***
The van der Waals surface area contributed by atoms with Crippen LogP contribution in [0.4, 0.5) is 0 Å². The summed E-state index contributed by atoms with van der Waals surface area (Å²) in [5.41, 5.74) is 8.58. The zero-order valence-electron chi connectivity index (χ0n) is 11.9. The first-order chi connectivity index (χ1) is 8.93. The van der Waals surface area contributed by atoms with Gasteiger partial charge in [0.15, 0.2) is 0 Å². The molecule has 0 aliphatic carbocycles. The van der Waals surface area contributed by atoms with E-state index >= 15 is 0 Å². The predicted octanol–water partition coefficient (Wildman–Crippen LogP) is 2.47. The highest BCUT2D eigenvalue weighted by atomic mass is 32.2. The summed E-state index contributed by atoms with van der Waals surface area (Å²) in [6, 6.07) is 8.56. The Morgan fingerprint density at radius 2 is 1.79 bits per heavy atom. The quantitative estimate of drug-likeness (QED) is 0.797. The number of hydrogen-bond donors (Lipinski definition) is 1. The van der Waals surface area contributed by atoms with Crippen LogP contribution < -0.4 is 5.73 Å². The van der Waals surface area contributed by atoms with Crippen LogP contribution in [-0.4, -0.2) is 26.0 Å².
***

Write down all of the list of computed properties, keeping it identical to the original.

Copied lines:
The van der Waals surface area contributed by atoms with Crippen LogP contribution in [0.4, 0.5) is 0 Å². The summed E-state index contributed by atoms with van der Waals surface area (Å²) in [5.41, 5.74) is 8.58. The zero-order valence-electron chi connectivity index (χ0n) is 11.9. The first-order chi connectivity index (χ1) is 8.93. The van der Waals surface area contributed by atoms with Gasteiger partial charge in [0.15, 0.2) is 0 Å². The molecule has 0 aliphatic carbocycles. The van der Waals surface area contributed by atoms with E-state index >= 15 is 0 Å². The predicted octanol–water partition coefficient (Wildman–Crippen LogP) is 2.47. The highest BCUT2D eigenvalue weighted by atomic mass is 32.2. The summed E-state index contributed by atoms with van der Waals surface area (Å²) in [6, 6.07) is 8.56. The Morgan fingerprint density at radius 2 is 1.79 bits per heavy atom. The quantitative estimate of drug-likeness (QED) is 0.797. The number of hydrogen-bond donors (Lipinski definition) is 1. The van der Waals surface area contributed by atoms with Crippen LogP contribution < -0.4 is 5.73 Å². The van der Waals surface area contributed by atoms with Crippen LogP contribution in [-0.4, -0.2) is 26.0 Å².